When a 73 year old man refused to eat, a 63 year old democracy found its appetite for expression.
What Anna Hazare did in 5 days is already part of social folklore- it connected with an underlying sense of frustration and helplessness that we citizens feel about the system. But what distinguished this revolution is the solidarity and support that was extended within a matter of hours.
People power woke up in India. People power has toppled governments, as seen with the Jasmine Revolution in the Middle East. India is not new to this phenomenon: the Hazare Revolution proved that the Jessica Lal uprising was not a flash in the pan. People do care. The ‘chaltha hai’ attitude that we are so (in)famously associated with just that- an association, and not our distinction. And now we’ve proved that we can and will take matters in our hands.
Once upon a time, democracy was by the people, of the people and for the people. Today, Indian democracy is largely by the politician, of the politician and for the politician. Can you believe a bunch of states are going to elections this week and we still don’t know who the chief minister designates are for many of the parties - the parties assume that once they are in power, they’ll decide who’s best for us. Is this really democracy?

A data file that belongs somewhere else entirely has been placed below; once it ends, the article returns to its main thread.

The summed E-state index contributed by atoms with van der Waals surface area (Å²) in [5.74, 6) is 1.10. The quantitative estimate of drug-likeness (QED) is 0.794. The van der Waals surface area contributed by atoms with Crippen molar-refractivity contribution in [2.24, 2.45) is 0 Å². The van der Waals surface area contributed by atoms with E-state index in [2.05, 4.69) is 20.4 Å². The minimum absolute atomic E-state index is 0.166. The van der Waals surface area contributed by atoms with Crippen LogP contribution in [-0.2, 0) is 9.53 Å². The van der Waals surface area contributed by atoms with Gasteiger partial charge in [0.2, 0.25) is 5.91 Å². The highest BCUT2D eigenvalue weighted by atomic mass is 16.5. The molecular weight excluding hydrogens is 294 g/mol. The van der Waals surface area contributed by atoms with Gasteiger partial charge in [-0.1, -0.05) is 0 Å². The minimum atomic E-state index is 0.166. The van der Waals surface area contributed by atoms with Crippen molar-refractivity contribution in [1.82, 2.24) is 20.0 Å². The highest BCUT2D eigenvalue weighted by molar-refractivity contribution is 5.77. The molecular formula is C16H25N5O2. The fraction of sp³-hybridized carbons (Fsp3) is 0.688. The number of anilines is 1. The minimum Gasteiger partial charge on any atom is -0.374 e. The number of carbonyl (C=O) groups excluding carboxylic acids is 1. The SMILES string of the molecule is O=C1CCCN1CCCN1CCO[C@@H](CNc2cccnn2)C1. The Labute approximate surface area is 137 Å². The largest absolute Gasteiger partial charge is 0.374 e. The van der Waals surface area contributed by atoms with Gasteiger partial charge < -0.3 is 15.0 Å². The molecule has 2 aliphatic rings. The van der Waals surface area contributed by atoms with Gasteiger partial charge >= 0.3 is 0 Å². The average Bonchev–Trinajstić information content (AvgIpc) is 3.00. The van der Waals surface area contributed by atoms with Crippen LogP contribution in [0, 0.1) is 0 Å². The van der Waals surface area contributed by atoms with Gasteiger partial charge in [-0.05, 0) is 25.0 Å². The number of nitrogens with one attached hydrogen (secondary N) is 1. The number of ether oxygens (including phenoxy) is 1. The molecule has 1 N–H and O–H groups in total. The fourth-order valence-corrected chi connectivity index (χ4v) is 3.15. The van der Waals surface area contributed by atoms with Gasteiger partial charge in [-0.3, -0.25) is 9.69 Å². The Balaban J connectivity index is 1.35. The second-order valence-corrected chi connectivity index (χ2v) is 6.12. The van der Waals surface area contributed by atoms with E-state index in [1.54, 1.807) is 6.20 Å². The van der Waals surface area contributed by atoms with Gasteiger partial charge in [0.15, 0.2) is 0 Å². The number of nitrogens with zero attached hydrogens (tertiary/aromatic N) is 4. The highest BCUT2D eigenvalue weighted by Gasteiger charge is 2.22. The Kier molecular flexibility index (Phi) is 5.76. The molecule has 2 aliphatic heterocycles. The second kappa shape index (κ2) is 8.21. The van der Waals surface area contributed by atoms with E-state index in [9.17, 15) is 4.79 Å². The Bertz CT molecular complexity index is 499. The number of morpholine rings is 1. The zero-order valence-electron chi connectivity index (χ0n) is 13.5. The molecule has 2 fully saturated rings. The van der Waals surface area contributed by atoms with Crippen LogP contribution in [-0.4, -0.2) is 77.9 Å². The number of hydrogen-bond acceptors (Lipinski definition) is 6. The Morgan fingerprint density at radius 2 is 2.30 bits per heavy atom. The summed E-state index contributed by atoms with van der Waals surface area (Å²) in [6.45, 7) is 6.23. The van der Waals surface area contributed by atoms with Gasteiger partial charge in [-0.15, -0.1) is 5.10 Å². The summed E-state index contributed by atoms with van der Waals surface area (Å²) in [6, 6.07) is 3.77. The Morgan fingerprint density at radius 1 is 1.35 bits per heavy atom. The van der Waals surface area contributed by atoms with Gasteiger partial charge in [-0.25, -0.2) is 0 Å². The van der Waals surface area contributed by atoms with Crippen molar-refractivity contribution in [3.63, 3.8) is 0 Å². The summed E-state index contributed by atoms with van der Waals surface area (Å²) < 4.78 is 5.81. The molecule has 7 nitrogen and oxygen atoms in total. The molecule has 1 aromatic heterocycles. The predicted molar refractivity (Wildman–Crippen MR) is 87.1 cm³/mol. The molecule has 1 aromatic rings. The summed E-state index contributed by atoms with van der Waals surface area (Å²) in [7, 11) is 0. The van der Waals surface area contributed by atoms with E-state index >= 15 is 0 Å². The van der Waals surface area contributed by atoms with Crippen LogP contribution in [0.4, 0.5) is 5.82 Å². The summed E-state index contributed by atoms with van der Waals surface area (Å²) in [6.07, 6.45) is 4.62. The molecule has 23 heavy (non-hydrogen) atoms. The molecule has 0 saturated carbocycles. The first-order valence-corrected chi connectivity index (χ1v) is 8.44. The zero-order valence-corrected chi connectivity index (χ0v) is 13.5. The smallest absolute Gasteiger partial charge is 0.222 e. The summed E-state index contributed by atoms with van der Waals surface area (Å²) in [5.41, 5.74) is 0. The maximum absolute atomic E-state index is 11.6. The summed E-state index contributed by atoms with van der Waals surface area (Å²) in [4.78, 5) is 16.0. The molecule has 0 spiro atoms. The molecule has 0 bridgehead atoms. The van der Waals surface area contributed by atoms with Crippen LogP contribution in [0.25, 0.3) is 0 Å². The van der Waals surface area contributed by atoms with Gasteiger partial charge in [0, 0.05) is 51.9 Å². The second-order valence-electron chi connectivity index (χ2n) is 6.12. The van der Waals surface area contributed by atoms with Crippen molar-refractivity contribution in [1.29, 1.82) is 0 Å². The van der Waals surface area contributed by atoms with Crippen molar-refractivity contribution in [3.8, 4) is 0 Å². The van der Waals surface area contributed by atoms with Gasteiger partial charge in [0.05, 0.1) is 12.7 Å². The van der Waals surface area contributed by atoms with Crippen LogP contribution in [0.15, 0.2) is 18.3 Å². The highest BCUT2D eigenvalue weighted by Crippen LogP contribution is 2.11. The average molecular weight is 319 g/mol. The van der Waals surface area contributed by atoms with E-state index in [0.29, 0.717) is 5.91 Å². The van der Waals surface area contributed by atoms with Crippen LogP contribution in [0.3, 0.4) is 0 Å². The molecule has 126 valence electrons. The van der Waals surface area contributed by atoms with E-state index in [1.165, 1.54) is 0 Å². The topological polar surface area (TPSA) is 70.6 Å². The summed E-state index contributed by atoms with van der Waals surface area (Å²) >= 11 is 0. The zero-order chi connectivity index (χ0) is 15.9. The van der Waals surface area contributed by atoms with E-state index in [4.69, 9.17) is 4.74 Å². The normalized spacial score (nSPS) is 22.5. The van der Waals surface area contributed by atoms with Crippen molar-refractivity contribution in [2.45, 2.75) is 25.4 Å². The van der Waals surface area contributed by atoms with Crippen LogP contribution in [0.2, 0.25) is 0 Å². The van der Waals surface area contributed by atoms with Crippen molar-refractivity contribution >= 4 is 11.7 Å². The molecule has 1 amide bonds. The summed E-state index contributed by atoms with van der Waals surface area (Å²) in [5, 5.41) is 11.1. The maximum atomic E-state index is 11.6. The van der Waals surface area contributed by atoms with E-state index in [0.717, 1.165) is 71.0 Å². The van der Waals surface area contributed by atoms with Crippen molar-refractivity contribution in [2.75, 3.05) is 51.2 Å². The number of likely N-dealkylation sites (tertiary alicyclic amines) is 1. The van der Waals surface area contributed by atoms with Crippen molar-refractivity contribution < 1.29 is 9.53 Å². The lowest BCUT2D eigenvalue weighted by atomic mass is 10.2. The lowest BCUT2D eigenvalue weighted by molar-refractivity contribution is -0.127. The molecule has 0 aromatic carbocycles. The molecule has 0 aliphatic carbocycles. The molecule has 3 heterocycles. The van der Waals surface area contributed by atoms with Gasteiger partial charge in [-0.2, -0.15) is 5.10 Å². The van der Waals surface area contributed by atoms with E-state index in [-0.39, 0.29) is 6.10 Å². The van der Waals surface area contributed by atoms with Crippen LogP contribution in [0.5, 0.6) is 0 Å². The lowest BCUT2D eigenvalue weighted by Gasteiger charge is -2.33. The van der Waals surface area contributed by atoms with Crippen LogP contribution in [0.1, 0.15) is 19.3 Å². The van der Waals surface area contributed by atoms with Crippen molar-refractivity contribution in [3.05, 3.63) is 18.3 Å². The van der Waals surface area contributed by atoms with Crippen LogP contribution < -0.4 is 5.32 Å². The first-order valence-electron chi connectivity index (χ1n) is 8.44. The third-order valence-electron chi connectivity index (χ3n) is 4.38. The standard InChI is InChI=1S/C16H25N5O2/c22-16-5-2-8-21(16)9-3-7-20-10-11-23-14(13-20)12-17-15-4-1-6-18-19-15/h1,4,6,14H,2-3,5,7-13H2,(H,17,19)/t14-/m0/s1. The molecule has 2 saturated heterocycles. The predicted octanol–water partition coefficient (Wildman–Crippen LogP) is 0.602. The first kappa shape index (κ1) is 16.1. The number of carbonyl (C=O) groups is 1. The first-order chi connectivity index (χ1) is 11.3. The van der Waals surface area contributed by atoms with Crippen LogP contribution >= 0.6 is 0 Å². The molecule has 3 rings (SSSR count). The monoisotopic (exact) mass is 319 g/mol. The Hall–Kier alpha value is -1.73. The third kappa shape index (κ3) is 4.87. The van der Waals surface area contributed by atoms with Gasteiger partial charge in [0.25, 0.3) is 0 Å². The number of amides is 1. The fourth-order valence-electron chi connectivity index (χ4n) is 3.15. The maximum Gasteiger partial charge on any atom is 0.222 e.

But the Indian citizen is now shining. I’ve seen people who went out of their comfort zones to be part of the Hazare movement. People do care; all they needed was a platform to unite and channel their support. Hazare was the trigger and we, the common man, have made our move. People expressed support to the movement in various ways. Social media was buzzing with support. Networking sites actively shored up and galvanized support from across the nation and the Media connected more people to this cause. So potent was this new found force of the people that the government agreed to Hazare’s demands in a matter of days. People power triumphed, the common man woke up and democracy scored.
This is only the beginning.